Collarbones, the DIY, internet-borne duo of Marcus Whale and Travis Cook, have announced their fifth and final album ‘Filth’ will be released June 23. They have also released its glitchy second single ‘Lack’ – listen to it below and read NME’s interview with the band.
‘Filth’, which can be pre-ordered here, is the most accessible music of Cook and Whale’s career together. The splintered internet electronica of much of their discography is subsumed by a quasi-ironic take on ’90s alt-rock, particularly the riffage of Deftones and Tool (hear how ‘Lack’ pivots on a drop-tuned nu metal riff).
Much of the guitar on the record came from Whale noodling through those bands’ guitar tabs to while away hours during the pandemic.
“There’s definitely a lot on the album about looking back on times in my life when music felt really transformative and powerful. And so that’s why a lot of the references stylistically are from the ‘90s – that’s when I was a little kid and everything was new,” he told NME.
“Deftones is specifically a reference point here because it’s both quite heavy, but also can be quite lush as well… Everything’s at breaking point, while being rich and powerful.”
The intensity of Whale’s lyricism is striking, and lives up to the record’s sordid name. While his voice croons, the words are often sexual pleas. Whale described the band’s previous record ‘Futurity’, released 2019, as being about “a pathological need to have a crush”, but their latest has a decidedly less tender outlook on romance.
Whale couches vivid erotic submission in apocalyptic, sometimes scriptural terms – on the first single ‘Ripe For Filth’, which they dropped last month, he tremors “My every hole is yours, slick with sweat and ripe for filth”, while in ‘Lack’ he asks someone to “come and disappear into my naked lack”.
“[The title track] is about Sodom and Gomorrah, and the liberatory nature of being excluded from salvation,” the singer explained. “Thinking about how when you’re not looking towards being saved, if you’re doomed, then the only thing that matters is what you’re experiencing right now.”
Whale enjoys the fact that a casual listener might not even notice the sexuality of the lyrics.
“There’s an extremity that cuts against how positive the songs sound. I also sometimes write songs without thinking of the fact that they’re going to be heard,” he laughed.
The tracklist of Collarbones’ ‘Filth’ is:
- ‘Tap the Vein’ (featuring Chakra Efendi)
- ‘Ripe for Filth’
- ‘The Southerly’
- ‘Little Death’
- ‘Second Skin’
- ‘God is Here’
Collarbones released four albums over their near-13-year career, recording remotely and sporadically between their respective lives in Sydney and Adelaide. Cook and Whale met on a online post-rock forum in 2007 – Whale said he was “searching desperately for kindred spirits, because everyone I went to school with was fucking boring”. He DM’d Cook after seeing him post about music that wasn’t strictly post-rock, and they bonded over their strange intersection of tastes.
With the recent arrival of broadband internet (“We were sending 128kbps files over MSN!” Cook exclaimed) Collarbones was born as a remote band, primarily making cut-and-paste electro-pop.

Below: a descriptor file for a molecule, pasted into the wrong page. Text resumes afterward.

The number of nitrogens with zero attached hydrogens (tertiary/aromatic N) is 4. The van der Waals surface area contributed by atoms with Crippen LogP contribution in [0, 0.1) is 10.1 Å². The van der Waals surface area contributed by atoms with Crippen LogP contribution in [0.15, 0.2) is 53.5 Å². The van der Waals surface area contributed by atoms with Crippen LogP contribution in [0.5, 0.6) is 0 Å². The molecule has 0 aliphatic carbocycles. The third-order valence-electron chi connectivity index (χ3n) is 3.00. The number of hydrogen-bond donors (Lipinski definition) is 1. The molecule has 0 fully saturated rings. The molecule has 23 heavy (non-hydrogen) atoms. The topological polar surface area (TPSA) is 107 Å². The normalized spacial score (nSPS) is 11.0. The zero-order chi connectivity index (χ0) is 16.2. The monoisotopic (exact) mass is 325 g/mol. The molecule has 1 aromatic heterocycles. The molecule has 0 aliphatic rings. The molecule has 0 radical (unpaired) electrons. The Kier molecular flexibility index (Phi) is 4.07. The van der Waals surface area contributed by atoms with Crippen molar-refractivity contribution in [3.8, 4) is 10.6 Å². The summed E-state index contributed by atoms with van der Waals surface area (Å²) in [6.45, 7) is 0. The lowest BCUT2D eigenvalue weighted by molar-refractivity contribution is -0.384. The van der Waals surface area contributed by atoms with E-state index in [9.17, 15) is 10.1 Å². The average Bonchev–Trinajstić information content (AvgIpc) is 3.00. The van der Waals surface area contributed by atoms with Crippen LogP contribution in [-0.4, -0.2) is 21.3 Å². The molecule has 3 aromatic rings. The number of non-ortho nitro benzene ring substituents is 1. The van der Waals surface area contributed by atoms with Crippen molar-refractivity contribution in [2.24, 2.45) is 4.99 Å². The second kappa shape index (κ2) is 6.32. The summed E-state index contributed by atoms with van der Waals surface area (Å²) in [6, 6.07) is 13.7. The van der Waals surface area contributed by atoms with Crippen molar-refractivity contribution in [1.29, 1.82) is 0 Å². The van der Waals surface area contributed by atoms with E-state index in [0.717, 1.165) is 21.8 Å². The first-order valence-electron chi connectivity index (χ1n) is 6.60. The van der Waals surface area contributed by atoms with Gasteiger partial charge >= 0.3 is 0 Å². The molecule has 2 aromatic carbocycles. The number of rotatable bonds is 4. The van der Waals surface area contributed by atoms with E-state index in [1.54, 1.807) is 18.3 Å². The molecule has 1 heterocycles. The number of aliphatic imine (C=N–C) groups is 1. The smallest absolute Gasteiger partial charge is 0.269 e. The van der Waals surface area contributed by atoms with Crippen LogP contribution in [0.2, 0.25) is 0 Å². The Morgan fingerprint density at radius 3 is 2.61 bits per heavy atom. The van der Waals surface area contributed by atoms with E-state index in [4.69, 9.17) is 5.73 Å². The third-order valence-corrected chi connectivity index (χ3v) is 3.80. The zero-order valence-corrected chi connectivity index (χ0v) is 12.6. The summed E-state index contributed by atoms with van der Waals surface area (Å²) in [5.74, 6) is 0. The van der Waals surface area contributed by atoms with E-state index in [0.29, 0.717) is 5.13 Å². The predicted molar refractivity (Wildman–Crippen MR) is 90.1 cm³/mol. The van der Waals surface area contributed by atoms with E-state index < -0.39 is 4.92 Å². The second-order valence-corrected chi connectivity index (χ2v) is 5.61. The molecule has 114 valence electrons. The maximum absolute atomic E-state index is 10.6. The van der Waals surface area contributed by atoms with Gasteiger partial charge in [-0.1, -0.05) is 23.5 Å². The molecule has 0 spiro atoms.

“I think the workflow has always been based on us being apart from each other. We do our parts of the music alone and we send them back and forth a little bit, but not even that much,” Whale said. “It’s a lot of broad strokes that then get refined later when we mix it.”
“I think the way I record is quite live. I’m not using an arrangement tool and painstakingly arranging things. I basically record what I do live in the same way that I’d play a live show,” Cook said.
The disparate pairing ping-ponged around genre over their discography – one contemporary with the evolution of hyperpop, but defined more by its lack of commitment to a single sound.
“Hyper is a good word. Because every album feels genre-confused. If there’s a way to describe what Collarbones is, it is a sense of genre confusion,” Whale said. “We started off making music entirely out of samples, and they came from everywhere. The blueprint of our music-making has always been open-ended and is almost, in a sense, about genre itself.”
The pair said the intermittent nature of their collaboration contributed to their decision to end the project.
“Every time we did music, it felt to me it was released into a very different world to where we started,” Whale explained. “The model for releasing music that Collarbones did, really felt like a part of the early 2010s, doing CDs and radio. The aesthetics and the world of Collarbones, which I love, I just felt like they belonged in the 2010s… [‘Filth’] felt like a really nice full stop, where we can say this is our discography. This is our history.”
“It doesn’t mean that we wouldn’t work together in other forms in the future, but it’s a nice way to refresh, I suppose,” Cook added.
The duo will play three final shows in Melbourne, Sydney, and Adelaide to farewell Collarbones. The tour will kick off in the Victorian capital on June 30 at Northcote Social Club, before moving onto the Marrickville Bowlo in Sydney the following day and then their last ever gig at Ancient World in Cook’s native Adelaide on July 7. The band promised to both play new songs and rearrange older material.
“We’re leaving it all on the stage, literally,” Whale joked.
“Who knows what our banter will be like at this stage, but we’ll do what we usually did but to a much more exaggerated extent,” Cook said.
“We leave with an appreciation of having a project last this long, ’cause not everyone does.”